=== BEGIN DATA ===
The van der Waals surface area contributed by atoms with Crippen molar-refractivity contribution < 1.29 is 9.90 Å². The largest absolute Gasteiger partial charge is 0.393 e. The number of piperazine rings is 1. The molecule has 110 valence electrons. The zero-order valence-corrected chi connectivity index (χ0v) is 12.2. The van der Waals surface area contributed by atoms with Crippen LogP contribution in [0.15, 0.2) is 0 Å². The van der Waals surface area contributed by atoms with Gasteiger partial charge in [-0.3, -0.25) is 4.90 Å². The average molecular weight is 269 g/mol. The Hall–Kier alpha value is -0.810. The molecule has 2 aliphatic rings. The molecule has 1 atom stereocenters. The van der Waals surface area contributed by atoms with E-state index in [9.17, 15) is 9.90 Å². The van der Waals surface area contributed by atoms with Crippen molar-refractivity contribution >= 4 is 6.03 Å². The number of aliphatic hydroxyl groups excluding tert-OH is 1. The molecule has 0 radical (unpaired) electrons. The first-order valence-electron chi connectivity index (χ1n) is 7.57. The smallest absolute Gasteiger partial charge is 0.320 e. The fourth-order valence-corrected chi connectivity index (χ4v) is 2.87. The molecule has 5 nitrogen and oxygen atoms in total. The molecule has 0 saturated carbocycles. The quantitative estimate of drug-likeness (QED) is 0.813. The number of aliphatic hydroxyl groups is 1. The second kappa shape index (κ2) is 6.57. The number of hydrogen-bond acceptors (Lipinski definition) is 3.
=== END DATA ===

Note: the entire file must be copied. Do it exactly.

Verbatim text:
The van der Waals surface area contributed by atoms with Crippen molar-refractivity contribution < 1.29 is 9.90 Å². The largest absolute Gasteiger partial charge is 0.393 e. The number of piperazine rings is 1. The molecule has 110 valence electrons. The zero-order valence-corrected chi connectivity index (χ0v) is 12.2. The van der Waals surface area contributed by atoms with Crippen LogP contribution in [0.15, 0.2) is 0 Å². The van der Waals surface area contributed by atoms with Gasteiger partial charge in [-0.3, -0.25) is 4.90 Å². The average molecular weight is 269 g/mol. The Hall–Kier alpha value is -0.810. The molecule has 2 aliphatic rings. The molecule has 1 atom stereocenters. The van der Waals surface area contributed by atoms with E-state index in [9.17, 15) is 9.90 Å². The van der Waals surface area contributed by atoms with Crippen molar-refractivity contribution >= 4 is 6.03 Å². The number of aliphatic hydroxyl groups excluding tert-OH is 1. The molecule has 0 radical (unpaired) electrons. The first-order valence-electron chi connectivity index (χ1n) is 7.57. The smallest absolute Gasteiger partial charge is 0.320 e. The fourth-order valence-corrected chi connectivity index (χ4v) is 2.87. The molecule has 5 nitrogen and oxygen atoms in total. The molecule has 0 saturated carbocycles. The quantitative estimate of drug-likeness (QED) is 0.813. The number of aliphatic hydroxyl groups is 1. The second kappa shape index (κ2) is 6.57. The number of hydrogen-bond acceptors (Lipinski definition) is 3.